Perhaps known best as a tire iron, this tool is either L-shaped with one socket on the short end or X-shaped with three to four sockets of different sizes. Lug wrenches with one socketless end will have a wedge-shaped tipon that end.
Tire irons are used for loosening and tightening the lug nuts on vehicles. The wedge-shaped end may be used for popping off hubcaps or similar tasks. These tools are usually kept with a car’s spare tire for easy emergency access.
12. Stubby Wrench
This variation of a combination wrench gets its name from the shorter shaft design. This allows it to fit into tighter spaces than a full-length wrench.
Many stubby wrenches also have hinged heads, allowing you to angle them for an even better fit.
13. Pliers Wrench
This is another form of common adjustable wrench. The jaws of a plier wrench are at an angle and are each attached to one handle. The handles are connected by a bolt which may be locked in place along one or more points in a slot.
This allows the jaws to be set at different widths. The tool is then held like a pair of pliers, hence the name.
14. Armorer’s Wrench
Despite being called and armorer’s wrench, this tool i actually used for gin repair. The C-shaped serrated head and usually either a square-slotted end or a hole for attaching a ratchet handle.
These tools are usually sized for specific types or models of gun and vary greatly in design.
15. Flare Nut Wrench
The flare nut wrench (also called a line wrench) is a variation of an open-ended wrench takes the box design and removes a portion just wide enough to fit around a tube or thin pipe.
They’re useful for fittings under sinks and other places where the nut cannot be accessed by a closed socket and may be too fragile for a normal open head.
16. Plumber’s Wrench
A variation of the pliers wrench, the plumber’s wrench adds a spring or worm wheel between the handles for better control. The head is shaped to better fit hexagonal nuts. Many plumbers almost exclusively use this tool, which works great on pipe joints and other fixtures.
17. Drum Key
This T-shaped key has a square female socket and flattened handles. The keys may have longer or shorter handles, depending on the mount of torque needed. They get their name because these keys are used to tune percussion instruments, such as drums and cymbals.
18. Tap Wrench
This specialty wrench may be either a straight socketed handle or a T-shape. The socket fits square tap attachments while the T-shape has a built-in adapter to directly connect bits.
These wrenches are designed to aid in threading the inside of nuts and other fittings using a tap. They can also be used in conjunction with any square-shanked bits, allowing it to serve as a drill, screwdriver, or reamer.
19. Socket Wrench
The socket wrench, more commonly referred to as a ratchet, is actually a handle with a male adapter that is inserted into various size sockets. They are known as ratcheting wrenches due to the integrated mechanism. When a full arc is reaches, you simply turn the wrench back to the starting point without having to remove it from the bolt.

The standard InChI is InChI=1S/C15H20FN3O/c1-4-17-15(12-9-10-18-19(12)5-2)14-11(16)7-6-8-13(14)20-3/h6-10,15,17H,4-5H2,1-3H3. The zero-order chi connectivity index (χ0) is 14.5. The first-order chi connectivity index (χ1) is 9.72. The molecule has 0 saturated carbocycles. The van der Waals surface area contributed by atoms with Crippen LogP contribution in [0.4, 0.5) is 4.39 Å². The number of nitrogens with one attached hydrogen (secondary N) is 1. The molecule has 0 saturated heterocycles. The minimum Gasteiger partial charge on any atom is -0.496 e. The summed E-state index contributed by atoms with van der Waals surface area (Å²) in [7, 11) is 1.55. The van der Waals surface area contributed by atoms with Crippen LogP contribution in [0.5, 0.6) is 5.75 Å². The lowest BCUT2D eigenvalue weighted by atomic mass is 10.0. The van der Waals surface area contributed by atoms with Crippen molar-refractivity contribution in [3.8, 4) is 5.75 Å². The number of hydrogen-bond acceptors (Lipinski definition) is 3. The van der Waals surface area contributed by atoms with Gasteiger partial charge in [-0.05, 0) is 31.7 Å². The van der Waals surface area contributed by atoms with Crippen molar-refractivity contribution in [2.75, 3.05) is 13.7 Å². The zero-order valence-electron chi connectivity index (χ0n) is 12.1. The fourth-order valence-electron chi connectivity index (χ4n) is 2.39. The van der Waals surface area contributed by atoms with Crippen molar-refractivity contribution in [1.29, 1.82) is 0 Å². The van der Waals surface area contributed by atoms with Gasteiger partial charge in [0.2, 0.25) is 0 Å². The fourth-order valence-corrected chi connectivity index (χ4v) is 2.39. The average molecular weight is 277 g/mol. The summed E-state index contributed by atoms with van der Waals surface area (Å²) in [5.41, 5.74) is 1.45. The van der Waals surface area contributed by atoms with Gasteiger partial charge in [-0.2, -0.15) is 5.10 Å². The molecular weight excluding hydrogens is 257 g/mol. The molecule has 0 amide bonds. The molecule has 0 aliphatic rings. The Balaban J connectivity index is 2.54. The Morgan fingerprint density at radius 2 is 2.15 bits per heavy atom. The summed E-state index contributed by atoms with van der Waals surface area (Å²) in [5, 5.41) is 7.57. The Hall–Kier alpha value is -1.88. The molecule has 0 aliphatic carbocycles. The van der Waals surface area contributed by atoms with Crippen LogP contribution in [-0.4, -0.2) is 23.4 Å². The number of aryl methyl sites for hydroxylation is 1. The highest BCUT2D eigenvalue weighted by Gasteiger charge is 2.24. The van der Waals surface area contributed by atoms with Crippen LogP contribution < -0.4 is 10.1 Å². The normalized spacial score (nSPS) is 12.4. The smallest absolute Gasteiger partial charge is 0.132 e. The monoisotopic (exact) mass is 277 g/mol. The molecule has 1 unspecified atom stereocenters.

The ratcheting mechanism in many models can be reversed depending upon whether you wish to tighten or loosen the fastener.
20. Spark Plug Wrench
This specialty double-ended socket is used to unscrew spark plugs. It generally requires a T-bar handle but may also be included as part of a socket set. Despite their limited use, these tools may be found at any location that deals with engine repair.
21. Garbage Disposal Wrench
At first glance, this tool looks like an anchor, with the flat U-shaped head and T-handle. However, the head is on a pivot and is specifically designed for handling the large nuts which help secure the disposal.
The tool may also be used to dislodge clogs in the cutter head. Note that another form of garbage disposal wrench is also available which resembles a giant Allen wrench.
22. Spoke Wrench
It’s hard to classify this unusual tool as an open-ended wrench. Some resemble a small open-ended wrench, but most tend to look more like a little ashtray with a hole in the bottom.
This wrench fits over the nipple nut on a bike wheel with the spokes slotting into the grooves around the perimeter of the wrench.
23. Strap Wrench
This tool takes a handle similarly shaped to a pipe wrench and uses an adjustable strap instead of a head. This strap may be made from a variety of materials and is most often used for changing oil filters.
The strap self-tightens. Allowing a firmer grip on the often greasy surface.
24. Tension Wrench
Looking more like a pair of tweezers than a wrench, this is a crucial piece of equipment for lock-picking. To pick a barrel lock, you need a stationary tool to create tension and another for manipulating the barrels.
The tension wrench springs open once inserted, creating a stationary tension point that’s more stable than a homemade tension pick.